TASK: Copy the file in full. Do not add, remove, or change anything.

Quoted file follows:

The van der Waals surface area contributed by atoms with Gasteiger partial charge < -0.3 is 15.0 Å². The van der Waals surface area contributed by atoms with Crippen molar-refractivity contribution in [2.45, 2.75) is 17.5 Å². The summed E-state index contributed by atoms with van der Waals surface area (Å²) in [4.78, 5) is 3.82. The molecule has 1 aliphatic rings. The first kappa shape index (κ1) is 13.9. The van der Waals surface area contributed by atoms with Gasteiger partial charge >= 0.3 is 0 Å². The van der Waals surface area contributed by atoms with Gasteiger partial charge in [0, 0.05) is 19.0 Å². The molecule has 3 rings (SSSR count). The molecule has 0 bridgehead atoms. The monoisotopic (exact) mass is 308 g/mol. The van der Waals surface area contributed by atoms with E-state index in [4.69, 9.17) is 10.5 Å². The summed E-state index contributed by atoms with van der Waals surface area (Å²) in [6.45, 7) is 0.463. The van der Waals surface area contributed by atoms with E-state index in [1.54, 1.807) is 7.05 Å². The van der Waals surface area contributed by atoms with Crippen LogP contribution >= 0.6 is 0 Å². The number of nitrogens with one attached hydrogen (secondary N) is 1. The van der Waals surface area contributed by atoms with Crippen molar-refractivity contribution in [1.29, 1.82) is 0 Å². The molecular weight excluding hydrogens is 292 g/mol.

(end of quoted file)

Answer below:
The van der Waals surface area contributed by atoms with Gasteiger partial charge < -0.3 is 15.0 Å². The van der Waals surface area contributed by atoms with Crippen molar-refractivity contribution in [2.45, 2.75) is 17.5 Å². The summed E-state index contributed by atoms with van der Waals surface area (Å²) in [4.78, 5) is 3.82. The molecule has 1 aliphatic rings. The first kappa shape index (κ1) is 13.9. The van der Waals surface area contributed by atoms with Gasteiger partial charge >= 0.3 is 0 Å². The van der Waals surface area contributed by atoms with Gasteiger partial charge in [0, 0.05) is 19.0 Å². The molecule has 3 rings (SSSR count). The molecule has 0 bridgehead atoms. The monoisotopic (exact) mass is 308 g/mol. The van der Waals surface area contributed by atoms with E-state index in [4.69, 9.17) is 10.5 Å². The summed E-state index contributed by atoms with van der Waals surface area (Å²) in [6.45, 7) is 0.463. The van der Waals surface area contributed by atoms with E-state index in [1.54, 1.807) is 7.05 Å². The van der Waals surface area contributed by atoms with Crippen LogP contribution >= 0.6 is 0 Å². The number of nitrogens with one attached hydrogen (secondary N) is 1. The van der Waals surface area contributed by atoms with Crippen molar-refractivity contribution in [1.29, 1.82) is 0 Å². The molecular weight excluding hydrogens is 292 g/mol.